On a recent morning in Iowa City, a small number of students in uniform lined up to sing and pray. All kindergartners and first-graders, they recited a declaration of faith before taking turns telling their teachers what they were thankful for.
For now, the school boasts only one kindergarten and one first grade class, with a combined total of 13 students, all of whom would qualify for free or reduced-price lunches, the standard commonly used to measure poverty for K-12 students.
That was deliberate, said head of school Doug Fern. He said the school came into being as an outgrowth of The Spot’s mission.
Parkview Church opened The Spot about eight years ago, offering Christian after-school programming for elementary, junior high and high school students, primarily from low-income families.
Fern said members of the ministry team were concerned because they kept seeing their students struggling - dropping out of school, or getting in trouble with the law, for example. The adults wondered if they could make more of a difference by opening a school.
“We have two goals. One, to make students fall in love with Christ. And two, to make students fall in love with education,” he said.
Those goals were enough to convince Dante Malone to pull his daughter out of Grant Wood Elementary School in Iowa City, where she attended kindergarten, and enroll her for first grade at Faith Academy.
She likes school and was doing well at Grant Wood, he said. But after hearing from Fern about the new school, Malone decided to give it a try, in part because of the small classroom sizes. The school’s goal is 15 students per class, though they haven’t reached those numbers yet. Fern said this year’s low enrollment was a result of being new and unknown by area parents.
Malone said he didn’t mind that the school is untested.
“She’s learning about God, how to apply that to life,” he said of his daughter. “And with more one-on-one time, I thought it would be better for her.”
Parents like Malone were recruited by word of mouth and door knocking in the surrounding neighborhood. Parents are currently paying tuition of $500 a year - or $50 a month for ten months. If they don’t have the $50 each month, they can come in and work, such as by serving lunch, and they will be credited $10 an hour, Fern said. The school provides door-to-door busing and a daily catered hot lunch.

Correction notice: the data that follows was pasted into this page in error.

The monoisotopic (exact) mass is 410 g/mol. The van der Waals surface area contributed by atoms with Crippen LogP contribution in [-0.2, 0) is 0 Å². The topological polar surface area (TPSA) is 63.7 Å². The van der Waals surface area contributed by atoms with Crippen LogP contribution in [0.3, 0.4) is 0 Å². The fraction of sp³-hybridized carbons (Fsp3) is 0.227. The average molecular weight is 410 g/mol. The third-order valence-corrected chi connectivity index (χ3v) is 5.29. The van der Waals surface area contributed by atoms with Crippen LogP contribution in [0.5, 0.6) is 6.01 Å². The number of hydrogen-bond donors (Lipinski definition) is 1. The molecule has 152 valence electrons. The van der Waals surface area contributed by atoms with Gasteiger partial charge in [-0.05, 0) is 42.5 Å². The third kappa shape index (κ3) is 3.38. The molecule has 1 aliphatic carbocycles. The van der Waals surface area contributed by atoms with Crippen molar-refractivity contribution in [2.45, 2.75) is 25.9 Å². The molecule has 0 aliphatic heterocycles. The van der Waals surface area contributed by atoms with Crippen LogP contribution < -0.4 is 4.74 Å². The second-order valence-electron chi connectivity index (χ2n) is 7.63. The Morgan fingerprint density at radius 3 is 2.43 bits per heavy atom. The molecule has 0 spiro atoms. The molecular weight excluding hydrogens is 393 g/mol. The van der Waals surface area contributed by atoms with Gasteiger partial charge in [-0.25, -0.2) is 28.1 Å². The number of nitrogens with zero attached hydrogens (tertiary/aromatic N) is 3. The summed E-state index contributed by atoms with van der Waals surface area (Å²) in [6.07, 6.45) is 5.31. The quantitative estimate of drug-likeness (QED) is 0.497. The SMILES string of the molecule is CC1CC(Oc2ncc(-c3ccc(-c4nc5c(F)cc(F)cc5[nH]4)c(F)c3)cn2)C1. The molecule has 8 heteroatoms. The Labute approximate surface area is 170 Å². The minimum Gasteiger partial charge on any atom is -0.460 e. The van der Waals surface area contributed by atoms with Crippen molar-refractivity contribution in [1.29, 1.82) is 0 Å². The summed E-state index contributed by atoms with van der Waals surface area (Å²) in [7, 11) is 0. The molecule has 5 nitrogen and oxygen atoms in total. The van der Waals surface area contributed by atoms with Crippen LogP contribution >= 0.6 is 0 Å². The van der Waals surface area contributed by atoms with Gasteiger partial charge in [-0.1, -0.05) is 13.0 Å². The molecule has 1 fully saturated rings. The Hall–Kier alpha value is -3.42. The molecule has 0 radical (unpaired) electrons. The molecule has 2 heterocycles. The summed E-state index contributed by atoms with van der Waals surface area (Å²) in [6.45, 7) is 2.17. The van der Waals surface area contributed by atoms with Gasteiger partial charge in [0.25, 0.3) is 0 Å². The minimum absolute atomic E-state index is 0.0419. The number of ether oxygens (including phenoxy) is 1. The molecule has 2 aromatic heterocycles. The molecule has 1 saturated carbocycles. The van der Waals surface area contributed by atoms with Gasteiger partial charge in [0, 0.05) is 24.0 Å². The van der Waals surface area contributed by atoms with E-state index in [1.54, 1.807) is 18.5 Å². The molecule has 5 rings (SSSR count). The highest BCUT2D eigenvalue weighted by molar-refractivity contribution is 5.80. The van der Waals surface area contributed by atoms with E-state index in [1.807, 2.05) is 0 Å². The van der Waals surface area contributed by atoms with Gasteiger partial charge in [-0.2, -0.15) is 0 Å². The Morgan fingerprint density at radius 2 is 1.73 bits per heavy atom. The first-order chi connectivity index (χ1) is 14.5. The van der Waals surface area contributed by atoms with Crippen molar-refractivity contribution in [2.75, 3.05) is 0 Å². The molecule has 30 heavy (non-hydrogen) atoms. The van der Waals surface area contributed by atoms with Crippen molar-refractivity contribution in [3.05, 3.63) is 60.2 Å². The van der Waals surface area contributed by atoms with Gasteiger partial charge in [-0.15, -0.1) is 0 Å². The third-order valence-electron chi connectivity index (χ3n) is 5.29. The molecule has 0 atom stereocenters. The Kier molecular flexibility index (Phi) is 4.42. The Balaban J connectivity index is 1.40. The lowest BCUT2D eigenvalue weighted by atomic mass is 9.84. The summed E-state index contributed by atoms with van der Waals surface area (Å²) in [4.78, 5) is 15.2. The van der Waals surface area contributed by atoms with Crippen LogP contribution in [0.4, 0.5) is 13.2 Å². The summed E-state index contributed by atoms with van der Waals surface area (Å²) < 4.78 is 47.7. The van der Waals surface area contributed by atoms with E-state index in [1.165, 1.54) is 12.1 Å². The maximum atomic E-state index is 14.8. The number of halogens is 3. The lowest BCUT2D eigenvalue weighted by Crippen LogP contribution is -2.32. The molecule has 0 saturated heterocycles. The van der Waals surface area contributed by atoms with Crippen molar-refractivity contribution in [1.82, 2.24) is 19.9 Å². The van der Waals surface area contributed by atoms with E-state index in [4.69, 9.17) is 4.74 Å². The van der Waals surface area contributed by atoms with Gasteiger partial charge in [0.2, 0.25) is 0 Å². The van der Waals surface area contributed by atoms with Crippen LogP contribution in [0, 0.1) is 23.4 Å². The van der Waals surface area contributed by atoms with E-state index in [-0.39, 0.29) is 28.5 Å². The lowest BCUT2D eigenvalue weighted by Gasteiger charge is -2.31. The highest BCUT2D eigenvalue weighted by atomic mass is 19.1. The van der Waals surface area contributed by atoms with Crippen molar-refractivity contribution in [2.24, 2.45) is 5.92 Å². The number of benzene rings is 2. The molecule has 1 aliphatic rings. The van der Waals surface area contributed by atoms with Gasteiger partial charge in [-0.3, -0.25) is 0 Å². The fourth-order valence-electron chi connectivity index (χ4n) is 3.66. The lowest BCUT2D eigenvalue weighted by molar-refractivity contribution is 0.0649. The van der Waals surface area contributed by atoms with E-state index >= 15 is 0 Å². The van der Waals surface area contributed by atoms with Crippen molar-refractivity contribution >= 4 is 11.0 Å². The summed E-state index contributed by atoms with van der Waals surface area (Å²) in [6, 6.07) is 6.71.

Most of the school’s operating costs have been paid by donors affiliated with Parkview. During an initial fundraising campaign, supporters were told they could sponsor a child’s tuition for $7,200 per year.
If all goes well, Fern said the school will add one grade per year as they move forward. He wasn’t sure if that would eventually include junior high and high school. He would also like to eventually open enrollment up to students from wealthier families, perhaps on a sliding scale for tuition, with a goal of having 75 to 80 percent of the student body be eligible for free and reduced lunch.
Fern said he believes in Iowa City’s public schools - his own son attends City High.
“Education is incredibly valuable here,” he said. “We don’t want to be seen as rivals, or say we think we can do better.”
Faith Academy is just an adding another option for parents, he said.
“We’re just trying to fill a void, where parents can have religious education without paying high tuition,” the school’s family services coordinator Brandon Parker said.The school is not accredited by the state, but it’s two full-time teachers are licensed in Iowa. The state classifies students of non-accredited schools similarly to home-schoolers. Organizers said Faith Academy strives to offer a “Christ-centered classical education model,” which includes learning about the Bible alongside math, reading, social studies and science, as well as music, P.E. and art.